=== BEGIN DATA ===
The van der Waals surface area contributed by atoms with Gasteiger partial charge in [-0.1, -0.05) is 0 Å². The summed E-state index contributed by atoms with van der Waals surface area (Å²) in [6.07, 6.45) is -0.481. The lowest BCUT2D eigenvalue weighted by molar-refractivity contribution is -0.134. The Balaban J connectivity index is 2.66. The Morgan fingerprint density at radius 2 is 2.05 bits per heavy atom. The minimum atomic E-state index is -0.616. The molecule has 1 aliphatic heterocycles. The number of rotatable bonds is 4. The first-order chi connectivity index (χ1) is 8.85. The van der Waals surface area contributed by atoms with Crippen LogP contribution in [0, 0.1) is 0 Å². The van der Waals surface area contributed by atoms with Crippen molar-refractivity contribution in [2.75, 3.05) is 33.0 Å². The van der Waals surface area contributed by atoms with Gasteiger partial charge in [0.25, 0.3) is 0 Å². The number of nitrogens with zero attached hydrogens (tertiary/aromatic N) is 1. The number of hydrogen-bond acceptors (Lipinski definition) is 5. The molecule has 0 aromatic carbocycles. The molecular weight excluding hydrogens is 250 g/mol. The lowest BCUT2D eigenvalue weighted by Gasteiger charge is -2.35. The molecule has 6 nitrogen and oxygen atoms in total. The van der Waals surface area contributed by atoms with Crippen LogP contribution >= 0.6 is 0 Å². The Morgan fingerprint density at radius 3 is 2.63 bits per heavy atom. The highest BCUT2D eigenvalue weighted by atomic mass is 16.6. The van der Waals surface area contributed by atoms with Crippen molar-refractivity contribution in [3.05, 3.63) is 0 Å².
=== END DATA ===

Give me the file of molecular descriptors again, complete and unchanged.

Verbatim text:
The van der Waals surface area contributed by atoms with Gasteiger partial charge in [-0.1, -0.05) is 0 Å². The summed E-state index contributed by atoms with van der Waals surface area (Å²) in [6.07, 6.45) is -0.481. The lowest BCUT2D eigenvalue weighted by molar-refractivity contribution is -0.134. The Balaban J connectivity index is 2.66. The Morgan fingerprint density at radius 2 is 2.05 bits per heavy atom. The minimum atomic E-state index is -0.616. The molecule has 1 aliphatic heterocycles. The number of rotatable bonds is 4. The first-order chi connectivity index (χ1) is 8.85. The van der Waals surface area contributed by atoms with Crippen LogP contribution in [0, 0.1) is 0 Å². The van der Waals surface area contributed by atoms with Crippen molar-refractivity contribution in [2.75, 3.05) is 33.0 Å². The van der Waals surface area contributed by atoms with Gasteiger partial charge in [0.25, 0.3) is 0 Å². The number of nitrogens with zero attached hydrogens (tertiary/aromatic N) is 1. The number of hydrogen-bond acceptors (Lipinski definition) is 5. The molecule has 0 aromatic carbocycles. The molecular weight excluding hydrogens is 250 g/mol. The lowest BCUT2D eigenvalue weighted by Gasteiger charge is -2.35. The molecule has 6 nitrogen and oxygen atoms in total. The van der Waals surface area contributed by atoms with Crippen LogP contribution >= 0.6 is 0 Å². The Morgan fingerprint density at radius 3 is 2.63 bits per heavy atom. The highest BCUT2D eigenvalue weighted by atomic mass is 16.6. The van der Waals surface area contributed by atoms with Crippen molar-refractivity contribution in [3.05, 3.63) is 0 Å².